Lethbridge Herald (Newspaper) - January 27, 1971, Lethbridge, Alberta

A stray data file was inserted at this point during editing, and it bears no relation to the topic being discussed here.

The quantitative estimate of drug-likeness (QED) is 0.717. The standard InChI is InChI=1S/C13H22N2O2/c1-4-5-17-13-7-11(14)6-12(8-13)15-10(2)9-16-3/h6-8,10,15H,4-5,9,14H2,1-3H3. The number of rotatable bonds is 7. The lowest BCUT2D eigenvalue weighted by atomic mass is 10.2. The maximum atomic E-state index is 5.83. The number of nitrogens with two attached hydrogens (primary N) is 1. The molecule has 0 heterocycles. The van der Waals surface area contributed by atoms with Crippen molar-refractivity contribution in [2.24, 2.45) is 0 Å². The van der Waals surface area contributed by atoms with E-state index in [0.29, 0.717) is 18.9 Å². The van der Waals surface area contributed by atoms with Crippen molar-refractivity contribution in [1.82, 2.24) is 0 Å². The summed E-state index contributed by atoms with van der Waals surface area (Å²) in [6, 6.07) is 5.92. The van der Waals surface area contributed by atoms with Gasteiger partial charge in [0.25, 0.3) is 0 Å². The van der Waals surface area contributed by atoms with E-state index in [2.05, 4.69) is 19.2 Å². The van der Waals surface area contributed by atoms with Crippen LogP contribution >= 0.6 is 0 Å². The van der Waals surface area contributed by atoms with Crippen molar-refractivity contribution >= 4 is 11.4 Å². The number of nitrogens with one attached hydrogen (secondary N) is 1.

26 - THE UTHBRIDOE HERALD - Wednesday, January 27, 1971 Why defoliants are used on Canada-U.S. border By JOHN MIKA I Herald Ottawa Bureau OTTAWA - Almost two decade; ago, long before "ecology" and "Vietnam" became familiar catchwords, herbicides became a regular aid of the small Canadian and American crews of the International Boundary Commission - and still are. Under carefully - controlled conditions, they have "defoliated" lengthy sections of brush and trees so successfully that only periodic maintenance spraying is needed from now on. This minimal chore not only saves money but frees the two dozen IBC employees from modern resurveying of the built-in "errors" in the boundary, forever legal but less than geodeti-cally accurate. The chemicals used are mainly picloram and 2,4,5 T which have been the common ingredients in U.S. army formulations to denude substantial portions of Indo-China. But officials here are quick to point out that there is a world of difference between saturation m i 1 i tary application to devastate and dilute, selective treatment to control vegetation growth along our peaceful frontiers. The Canada-U.S.A. boundary runs more than 5,500 miles over rolling farm and bush "down east," along St. Lawrence and Great Lakes range markers, through forests, across sweeping plains, up and down alpine peaks, to salt water chart coordinates, tracing the panhandle's corrugations and sh* c i n g through Yukon's mountain ter-i rain, ' It is connected by more than 0,000 boundary "monuments" measuring straight - line courses over land and water from a mere 23 inches in length to the 647-mile demarcation of the 141st meridian separating Alaska from the Yukon. (Unlike meridians, latitude lines are not great circles of shortest point - to - point distance. So the much longer 49th parallel border is actually a slight curve cuf up by monuments averaging 1 1-3 miles apart and each containing about a four - inch deflection. (Because a 19th century arbitration decided the 49th parallel should be surveyed by the less precise but faster astronomical rather than geometric methods, the marked boundary contains a number of errors due to "gravitational anomalies." (The survey's first monument for instance, erected at Point Roberts, B.C., is actually some 100 yards north of where it should have been placed. But Canada got some compensating territory when the same conditions resulted in several Alberta markers biting up to 1,200 feet into what should have been Montana). Partly because it is the marked boundary that counts legally and partly because customs and police patrols needed a visible reference, the last of the series of boundary treaties declared that a "vista" 10 feet on either side of the line should be maintained1 by the IBC in perpetuity. This 20 - foot vista of clear Premier Smallwood of Newfoundland says he has been under "heavy pressure" from the provincial Liberal party not to step down as Leader. He added in a radio interview that some members of the Newfoundland house of assembly PREMIER SMALLWOOD . . . Under Pressure have urged him to step down as party Leader but these members "are on the other side of the house." A provincial election must be held in Newfoundland this year. The Liberal government's mandate expires Dec. 31. * * * The widow of a Riel Rebellion veteran has died in New Westminster, B.C., at the age of 101 Mrs. Alice Margaret R e i d. New Westminster's oldest citizen, was predeceased in 1947 by her husband, Rev. William Stevenson Reid, who, at 14, was the youngest soldier to fight in the Riel Rebellion. a * � Harry J. Enns, MLA for Lakeside and a former cabinet minister, announced in Winnipeg he will seek the leadership of the Manitoba Conservative party, at a leadership convention Feb. 26-27. Mr. Enns is the first to declare his intention to seek the post, to be vacated by former premier Walter Weir as soon as a successor is chosen. * * * Patrons of a Bournemouth England, tavern have banded together to dissuade their barmaid from doing away with the most famous bosom in Bournemouth. So prominent is Jane Tomi-ainen's bust that few male customers can keep their eyes off it. Tired about some of their remarks, she announced Monday she would undergo plastic surgery to reduce her bustline from its present 38Va-inch proportions Distressed patrons have formed themselves into a group called BRA - for Bust Retention Association. Committee perplexed report 12-year-old drug user discovered WENATCHEE, Wash. (AP) -Volunteer undercover men say a 10-month investigation turned up an "unlimited supply" of illegal drugs in this farming community of 18,000. They said they found a 12-yoar-old heroin user and a narcotics pusher who was 13. The investigation by members of the Junior Chamber of Commerce, working with the Chelan County sheriff's office, resulted in about 50 arrests. Larry Graybeal, co-chairman of the Jaycee dnig abatement program, said the undercover men were able to "buy everything in the area from marijuana to opium." OTTAWA (CP) - The Commons public accounts committee was left uncharacteristically perplexed Tuesday by a report that the CBC paid Uncle Sam $103,000 in income taxes it had failed to deduct from employees stationed in the U.S. The committee is normally a keen critic of any undue expense but the item in the 1969 report of Auditor-General Maxwell Henderson has confronted it with a dilemma. In its report to Parliament, the commit tee must either stand on the unpopular principle that individuals should be made to pay up following a bureaucratic oversight-or it can pass up the opportunity to attack a favorite committee target, the CBC. The auditor-general's report states the money should have been deducted from paychequcs in the period from April 1, 1966, to Dec. 31, 1968. CORPORATION MISTAKEN Mr. Henderson told the committee the CBC originally explained the matter as being the result of a mistaken notion that Canadian employees were Immune from U.S. taxes. The CBC had advised toim earlier that it was seeking means to recover the money from employees. The committee was uncertain what recommendation it should make to Parliament. No one directly disputed the suggestion of Jack Bigg (PC-Pembina). "This is what's called unlawful enrichment," Mr. Bigg said. "That's what it's called when we overpay some pensioner or widow and we make them pay back (he extra money. "I don't like the principle but if we're going to have it we should be consistent and make these employees pay." WORKS TO LIVE LONDON (AP) - Britain's National Economic Develop-ment Council says its studies indicate the American lives to work, while the Briton works to live. space is easy to maintain-| except for almost 1,500 miles of forests that span the boundary in various areas. "In the past, we would send out crews with axes and saws powered equipment in recent years - to cut that 20-foot-strip," but now we use chemicals a lot just as the hydro utilities in B.C. and everywhere else do," said A. F. Lambert, Head of the IBC's Canadian section, in an interview. The old method would mean a really good season's work would cover about 30 miles so that your return cycle was about every 10 years. But it only takes alder and some other fast-growing t r e e s or brush about two or three years to cover up the boundary line. "Now, using defoliants, in one summer you can cover 200 miles of the line and cut down the cycle to three or four years easily." Even more important, the cycle can be virtually broken as a regular treadmill. "The key to the whole thing is that, with defoliants, nature helps us because by eliminating the woody growth we allow the grasses and ferns to take hold and they choke out woody growth thereafter," says Mr. Lambert. "So we have pretty well covered the whole boundary where defoliants are of help now and have found that as a general rule you only have to go back a second time for general spraying and just spot spraying after that because the 20 feet allows side growth to creep in. "It produces what has been called a 'beneficial change in the ecology* - something that was reported to me by a B.C. forestry scientist when we experimented with chemicals in the Chilliwack area. "That was way back in 1952 and of course I had to look up the word ecology in the dictionary because we didn't know what the word meant then although everyone uses it now." In the east, IBC uses Bombardier - made small tankers on tracks to spray the defoliant but in the west, particularly in the mountains, they use specially-equipped Okanagan Helicopters Ltd. craft for dropping gelatin-ed chemicals in a precise 20-foot band. "It would be a lot easier if we could do as the hydro companies do and maintain a 150-foot - wide right-of-way but the treaty says 20 feet and that's all that's kept clear," insists Mr, Lambert. Hand cutting, supported1 by back - packed hand spraying still is resorted to when necessary to keep the vista within its limits. The two countries decided on the perpetual maintenance program when the arduous and expensive original line cutting in the mid-1850s was found to be completely obliterated by growth by 1902 with almost 30 per cent of the monuments lost or broken by frost - heaving and all of them out of sight. From 1908 until 1925 the entire boundary had to be resur-veyed and marked again. "That's why the international commission was kept on to keep the vista and boundary in shape so that never again will we have to do a major job of that scope." Mr. Lambert says no aggregate capital costs have been compiled on the boundary but surveying and cutting the Alaska - Yukon border cost .$300,000 in pre - inflation 1908 and that's just about the same amount that cumulative annual maintenance for the entire border totalled between 1925 and 1960 when he figured it out. "In other words 35 years of maintaining the whole border cost no more than opening up a small section representing barely more than one - tenth the border. Without our present maintenance program, the whole border would have to be surveyed and marked all over again about now." Because of the efficiency of chemical control, this summer': program likely will involve only spot clean up and one m/jor project - the last 40 miles of the 49th parallel between the Chilliwack area and Point Roberts. "But this won't be an aerial application. It will be a cutting operation and if any chemicals are used they will be applied by hand on a very selective spot basis after the cutting is com pleted," said Mr. Lambert The extra care is needed because of the combination of ag ricultural area and mount a i drafts making precise spraying difficult and risky. "In all the time we've used chemicals on the border, we've never had one farmer complain that a single plant has been killed. "We're very careful in apply ing the chemicals and we only use those substances and tech niques approved by the pesti cide control agency in our agricultural department and our counterparts in the U.S. do the same. "We plan jointly each year maintenance program and our operations are cleared annually ed roadside looks like the wrath by the appropriate government of God and it must be killing agencies concerned with safe- the wildflowers and bees, etc " ty," said Mr. Lambert. Two years ago, several U.S. I senators became aroused about the "scorched earth" defoliation of the boundary but this controversy died down, Mr. Lambert said, after the facts became better known. Among them: Picloram, the newest herbicide for controlling seedlings and saplings generally available only to large utilities for right of way clearing such as hydro lines and pipelines is among the least toxic of defoliants; The older and more widely used 2,4,5 T now is banned by the Canadian agriculture department's pesticide control section except for use on utility rights of way under prescribed conditions. "The objections come from misunderstanding and from protesters against the Vietnam war who jump on everything they can get for an argument," said the agriculture department's herbicidal spec i a 1 i s t here. "The other thing is that some persons in B.C. and in Alberta somehow or other got the idea that Tordon (best known trade name for picloram) somehow changes to 2,4,5 T during application so they said it should be banned too. "The fact is that Tordon is a lot safer than 2,4,5 T from a toxicological standpoint - animals will tolerate a significantly greater amount before showing any ill effect in the laboratory." But while toxicologically safer, it is not biodegradable and that's why the IBC and utilities uses Brushkill (trade name for a 2,4,5 T and 2,4 D mixture) in wet or swampy areas where a persistent chemical eventually could work its way into the ground water or drainage system. "The other thing people say about defoliants is that a spray- said the herbicidalist "This just can't be supported by the facts. The spraying, to be efficient, occurs long before flowers come out and the beekeepers' groups in both Canada and the U.S. have issued statements that the whole broad range of herbicides just aren't having any effect on bees at all.' having any effect on bees at all." The last word on safety goes to Dr. A. B. Morrison, deputy director - general of the federal health department's food and drug directorate. "We don't have any definitive indication that any defoliant has caused abnormalities in humans" despite suggestions that some Vietnamese stillbirths may have been caused by the massive military use there, he Dr. Morrison said the lab experiments did not prove that hu-' mans could be harmed by the chemical but "it is a warning signal that we should be cautious with its use and that's why we think our restrictions on it are valid." CP Airlines cuts back TORONTO (CP) - Canadian Pacific Airlines has announced a reduction in flights and staff as part of an economy drive. A CP Air spokesman said Monday that daily flights from Montreal to Vancouver have been cut to five from six, and there will be only seven trans-' lured this year. continental flights instead of the normal expansion to eight when the summer schedule starts April 25. Normal expansion of staff, which called for hiring 80 pilots and 180 flight attendants, has alsc been cut back with only 50 pilots and 150 attendants being "But 2,4,5 T has caused illness to laboratory animals in experiments and it's for that reason that there have been restrictions placed on it." QUESTIONS EVERYONE ASKS ABOUT SEX Fourteen months ago Dr. David Rubens published a book: "Everything You Always Wanted to Know About Sox - But Were Afraid to Ask." Overnight it became the most popular sex manual ever published on this continent. February Reader's Digest carries a feature article made up of excerpts from a monthly question-answer column Dr. Rubens now writes. In this article you'll get frank answers to such questions as: How important, Tcally, is sex?... How did sex ever come to be associated with love? . . . What is the point of sexuality? . . . Why is casual sex disappointing? ... Is there such a thing as frigidity? . . 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